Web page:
A few years ago, my daugh­ter gave me a sub­scrip­tion to the English mag­a­zine Coun­try Liv­ing as an on­go­ing birth­day present.

NZ Gardener - - Contents -

Bar­bara Lea Taylor goes on a magic car­pet roses ride

Idrool over ev­ery lus­cious edi­tion. While it’s grim win­ter here, I can lose my­self in the de­lights of spring and sum­mer in Eng­land, and dream on about how my gar­den might (or might not) look in a few months’ time.

In a recent edi­tion, an advertisement for drift ground­cover roses caught my eye. “These lit­tle cuties of­fer in­cred­i­ble ver­sa­til­ity within the gar­den,” it said. “Grow­ing to a height of 45cm they can be used to break up harsh lines and empty spa­ces amongst bor­ders while pro­vid­ing per­fect weed sup­press­ing ground­cover.” The three roses pic­tured – ‘Pop­corn’, ‘Peach’ and ‘Pink’ – were pretty enough, but I couldn’t help feel­ing a lit­tle sad that this Queen of Flow­ers had be­come lit­tle more than a pretty weed sup­pres­sant and ground­cover.

Prob­a­bly the English roses are sim­i­lar to our well-known Flower Car­pet roses, al­though these come in a much larger va­ri­ety of colours and some can grow quite tall if en­cour­aged. The white Flower Car­pet is par­tic­u­larly vig­or­ous and I re­mem­ber mis­tak­ing a row of im­pres­sive stan­dard Flower Car­pets for the inim­itable ‘Ice­berg’ in a friend’s gar­den some years ago.

Flower Car­pet roses were bred by Ger­man hy­bridiser Noack Rosen.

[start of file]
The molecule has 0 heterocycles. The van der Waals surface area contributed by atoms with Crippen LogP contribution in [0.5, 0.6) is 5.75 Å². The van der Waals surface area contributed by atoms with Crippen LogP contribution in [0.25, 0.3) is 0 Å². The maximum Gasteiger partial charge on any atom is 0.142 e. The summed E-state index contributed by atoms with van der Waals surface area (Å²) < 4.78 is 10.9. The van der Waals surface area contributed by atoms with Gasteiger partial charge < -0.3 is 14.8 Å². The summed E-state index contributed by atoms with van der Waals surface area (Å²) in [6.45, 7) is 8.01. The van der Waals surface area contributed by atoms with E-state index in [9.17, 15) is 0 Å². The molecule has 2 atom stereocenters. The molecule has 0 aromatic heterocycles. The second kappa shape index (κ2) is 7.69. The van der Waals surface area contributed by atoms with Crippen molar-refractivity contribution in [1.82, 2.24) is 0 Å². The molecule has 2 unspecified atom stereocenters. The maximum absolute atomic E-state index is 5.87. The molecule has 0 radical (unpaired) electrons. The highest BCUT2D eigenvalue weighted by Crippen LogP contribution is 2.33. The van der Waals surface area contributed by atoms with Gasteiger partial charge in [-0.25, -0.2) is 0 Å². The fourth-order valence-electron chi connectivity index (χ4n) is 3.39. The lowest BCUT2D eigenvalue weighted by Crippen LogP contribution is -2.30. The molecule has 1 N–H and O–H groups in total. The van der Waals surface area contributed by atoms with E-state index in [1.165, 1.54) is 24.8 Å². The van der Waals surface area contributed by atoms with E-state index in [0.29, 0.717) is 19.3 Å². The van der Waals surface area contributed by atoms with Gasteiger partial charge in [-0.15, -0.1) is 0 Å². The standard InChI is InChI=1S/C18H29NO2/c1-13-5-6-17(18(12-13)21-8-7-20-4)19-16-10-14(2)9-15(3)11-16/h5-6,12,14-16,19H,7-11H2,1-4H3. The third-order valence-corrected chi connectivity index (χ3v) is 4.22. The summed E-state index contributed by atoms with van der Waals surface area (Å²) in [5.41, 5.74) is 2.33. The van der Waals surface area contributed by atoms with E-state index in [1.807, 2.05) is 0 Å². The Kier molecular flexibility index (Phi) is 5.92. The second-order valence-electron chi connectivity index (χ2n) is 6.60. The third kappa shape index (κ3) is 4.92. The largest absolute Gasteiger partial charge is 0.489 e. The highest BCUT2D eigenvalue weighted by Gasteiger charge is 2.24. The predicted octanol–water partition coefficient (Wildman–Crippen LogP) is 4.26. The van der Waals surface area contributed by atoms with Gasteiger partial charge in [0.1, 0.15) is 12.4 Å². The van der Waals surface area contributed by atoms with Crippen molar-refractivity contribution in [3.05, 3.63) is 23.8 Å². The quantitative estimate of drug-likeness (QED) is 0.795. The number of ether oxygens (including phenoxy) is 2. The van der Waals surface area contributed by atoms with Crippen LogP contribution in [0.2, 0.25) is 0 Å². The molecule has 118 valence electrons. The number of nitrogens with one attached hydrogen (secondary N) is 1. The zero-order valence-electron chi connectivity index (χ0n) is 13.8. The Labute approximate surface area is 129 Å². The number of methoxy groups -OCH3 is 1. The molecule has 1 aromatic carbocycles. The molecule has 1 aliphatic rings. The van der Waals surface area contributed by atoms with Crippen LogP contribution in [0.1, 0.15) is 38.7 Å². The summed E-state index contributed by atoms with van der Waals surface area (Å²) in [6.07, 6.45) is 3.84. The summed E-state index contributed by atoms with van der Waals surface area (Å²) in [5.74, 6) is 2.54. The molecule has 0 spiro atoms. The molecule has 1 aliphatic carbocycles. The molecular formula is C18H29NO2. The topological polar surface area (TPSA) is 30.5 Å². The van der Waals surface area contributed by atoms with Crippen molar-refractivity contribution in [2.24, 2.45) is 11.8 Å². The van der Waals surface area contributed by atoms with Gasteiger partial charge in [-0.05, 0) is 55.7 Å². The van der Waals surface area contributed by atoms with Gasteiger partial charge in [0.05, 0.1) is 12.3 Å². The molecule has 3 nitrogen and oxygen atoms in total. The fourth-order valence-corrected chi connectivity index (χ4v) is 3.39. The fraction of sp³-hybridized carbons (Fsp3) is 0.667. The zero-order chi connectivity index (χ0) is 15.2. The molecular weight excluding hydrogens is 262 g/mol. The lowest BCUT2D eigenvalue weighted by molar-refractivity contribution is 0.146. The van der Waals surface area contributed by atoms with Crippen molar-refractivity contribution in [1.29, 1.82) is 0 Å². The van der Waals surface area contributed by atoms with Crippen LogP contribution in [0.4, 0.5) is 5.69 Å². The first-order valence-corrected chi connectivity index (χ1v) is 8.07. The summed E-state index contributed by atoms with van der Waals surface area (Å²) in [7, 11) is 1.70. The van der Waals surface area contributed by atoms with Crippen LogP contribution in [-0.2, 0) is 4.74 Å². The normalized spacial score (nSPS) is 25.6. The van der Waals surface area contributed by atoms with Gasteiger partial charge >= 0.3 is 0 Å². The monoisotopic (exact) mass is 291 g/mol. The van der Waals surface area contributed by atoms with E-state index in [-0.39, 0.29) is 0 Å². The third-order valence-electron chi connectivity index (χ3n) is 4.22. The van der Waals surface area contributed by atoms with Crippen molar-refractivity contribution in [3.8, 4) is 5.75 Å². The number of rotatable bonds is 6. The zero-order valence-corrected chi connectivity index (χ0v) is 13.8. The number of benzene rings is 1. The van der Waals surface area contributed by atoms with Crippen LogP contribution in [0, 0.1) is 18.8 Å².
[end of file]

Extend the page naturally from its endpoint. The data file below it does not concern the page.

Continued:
He em­pha­sised their dis­ease re­sis­tance. They were in­tro­duced to New Zealand in 1992 by An­thony Tes­se­laar Plants.

My favourite was the pale pink and white ‘Ap­ple Blos­som’, and I planted a bush on each side to soften the con­crete steps to an en­trance.

Re­cently the next gen­er­a­tion of Car­pet roses has ap­peared with a wider colour range and big, high-health bushes ideal for land­scap­ing. ‘White’, ‘Ap­ple Blos­som’, ‘Pink‘, ‘Pink Splash‘, ‘Gold‘, ‘Am­ber‘, ‘Red‘ (dark red with yel­low sta­mens), ‘Scar­let‘ and ‘Sun­set‘ are some of the va­ri­eties avail­able. They may not be the ro­man­tic roses of the poets but they have all the de­sir­able virtues for gar­den­ers – big colour choice, long flow­er­ing, easy prun­ing, dis­ease-free and drought tol­er­ant. Watch out for them at gar­den cen­tres, re­tail­ers and spe­cial­ist rose nurs­eries.

When it comes to roses al­ready in our gar­dens, don’t be trig­ger happy with the prun­ing shears.

If there are late and dead flow­ers on a bush, leave them there. Some might pro­duce hips. Roses need their win­ter rest and it would be a mis­take to be overly neat and prune too early. When I pruned my mother’s roses, I could see the panic in her eyes to­wards the end of June but I never had time to prune her roses or mine un­til well into July. I ex­plained that as long as it was done be­fore bud burst in spring, all was right with the world and the roses would be bet­ter for the rest, but I don’t think she ever be­lieved me.


‘Ap­ple Blos­som’.



‘Pink Supreme’.



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